The 10 Best Nerf Guns
This wiki has been updated 30 times since it was first published in December of 2016. When you're a kid, few activities are as exciting as playing with Nerf guns. Our selections offer plenty of cool features, like rapid-fire magazines and high-speed rounds, so your little ones will stay entertained for hours on end. They come in an incredible range of colors and shapes, and many are quite affordable, too, so you don't have to worry about breaking the bank. When users buy our independently chosen editorial picks, we may earn commissions to help fund the Wiki.
October 29, 2020:
We ended up giving our list a total overhaul this time around, due mostly to the abundance of new high-quality Nerf guns that have been released in recent years. While many of the options on our previous list are still viable choices for the right user, we had to make room for all of these new exciting models.
The largest development in Nerf as of late is the release of the Elite 2.0 series, a direct successor to the Elite lineup that featured many of the most popular guns Nerf has ever made. Out of these new releases we decided to feature the Phoenix CS-6, Turbine CS-18, and Echo CS-10, which are direct rereleases of the Stryfe, Rapidstrike CS-18, and Delta Trooper respectively. These models are great all around picks, as they use the most common variety of Nerf dart and are backwards compatible with a ton of N-Strike magazines, stocks, barrels, and rail attachments that have been released over the past several years. If you're looking for the first thing most people picture when they think of a Nerf gun, these are the best choices for you. Selecting between them is quite easy, as each utilizes a distinct firing system. The Turbine CS-18 is fully automatic, the Phoenix CS-6 is semi automatic, and the Echo CS-10 is a springer, which means that one shot can be fired for each pull of the priming handle on its top. While it may at first seem like a fully- or semi-automatic blaster would always be better, consider that a spring-based mechanism never needs charging or battery replacement, and rapid shooting can still be achieved by holding down the trigger and rapidly cycling the slide. While these new equivalents offer great performance and affordable prices, the minority of users dead set on modifying their selection may want to go with their predecessors, since they aren't glued shut and can be opened with the removal of a few screws.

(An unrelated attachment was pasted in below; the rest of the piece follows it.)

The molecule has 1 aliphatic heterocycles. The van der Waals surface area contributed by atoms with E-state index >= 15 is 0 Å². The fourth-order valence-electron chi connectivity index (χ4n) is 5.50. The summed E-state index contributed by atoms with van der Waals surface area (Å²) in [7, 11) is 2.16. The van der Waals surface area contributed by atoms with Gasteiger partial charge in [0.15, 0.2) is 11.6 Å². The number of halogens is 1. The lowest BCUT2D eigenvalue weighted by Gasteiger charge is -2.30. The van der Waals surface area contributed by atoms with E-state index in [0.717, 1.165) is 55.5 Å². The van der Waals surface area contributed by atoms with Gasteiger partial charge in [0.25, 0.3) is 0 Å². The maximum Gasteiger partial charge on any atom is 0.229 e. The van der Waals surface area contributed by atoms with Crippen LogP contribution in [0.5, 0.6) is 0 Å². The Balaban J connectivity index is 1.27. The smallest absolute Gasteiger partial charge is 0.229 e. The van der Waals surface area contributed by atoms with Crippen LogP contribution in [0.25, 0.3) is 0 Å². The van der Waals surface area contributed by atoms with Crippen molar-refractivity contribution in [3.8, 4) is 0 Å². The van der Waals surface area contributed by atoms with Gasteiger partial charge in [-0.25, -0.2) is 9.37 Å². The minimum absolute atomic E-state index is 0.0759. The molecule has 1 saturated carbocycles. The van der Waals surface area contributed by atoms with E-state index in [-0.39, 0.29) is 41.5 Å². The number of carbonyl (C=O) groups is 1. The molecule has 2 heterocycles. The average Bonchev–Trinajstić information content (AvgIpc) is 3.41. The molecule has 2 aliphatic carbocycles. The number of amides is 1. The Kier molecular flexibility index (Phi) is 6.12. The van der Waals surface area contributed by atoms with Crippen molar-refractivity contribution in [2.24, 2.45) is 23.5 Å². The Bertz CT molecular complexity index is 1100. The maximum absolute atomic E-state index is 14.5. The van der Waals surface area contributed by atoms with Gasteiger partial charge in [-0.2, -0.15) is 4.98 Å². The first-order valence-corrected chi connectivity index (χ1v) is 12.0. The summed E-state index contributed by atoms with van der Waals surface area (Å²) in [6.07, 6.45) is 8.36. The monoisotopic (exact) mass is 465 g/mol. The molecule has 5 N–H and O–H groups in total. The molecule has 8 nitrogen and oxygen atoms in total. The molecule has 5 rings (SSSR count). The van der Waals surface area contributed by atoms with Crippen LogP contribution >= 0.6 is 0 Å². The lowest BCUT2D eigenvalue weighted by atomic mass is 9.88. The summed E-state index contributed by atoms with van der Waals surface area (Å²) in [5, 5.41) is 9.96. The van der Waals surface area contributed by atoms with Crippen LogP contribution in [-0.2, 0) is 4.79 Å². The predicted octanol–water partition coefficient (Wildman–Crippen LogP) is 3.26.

Besides Elite 2.0 the most recent development for Nerf is the Rival line, a totally distinct series that fire small yellow balls rather than darts. This variety of blaster has exploded since its release due to being generally superior to dart guns when it comes to firing velocity, distance, and accuracy. That being said, this superiority also results in a noticeably more significant impact on your target, so it may not be the ideal choice for very young users. Those interested in customization and looks should also keep in mind that hardly any accessories have been released for this series up until now, so typical Nerf N-Strike dart guns are still king when it comes to customizing your gun's configuration. The Perses MXIX-5000 is one of the best all around Rival blasters on the market right now. It's compact and easy to maneuver with, offers a great rate of fire, and features a hopper that's easy to reload. However, if you find the 50-ball capacity of the Perses MXIX-5000 limiting, and don't mind some extra bulk, then check out the Prometheus MXVII-20K. This heavy-duty selection features a massive hopper that can hold over 200 balls at once, so it's an absolutely devastating weapon for any Nerf battle.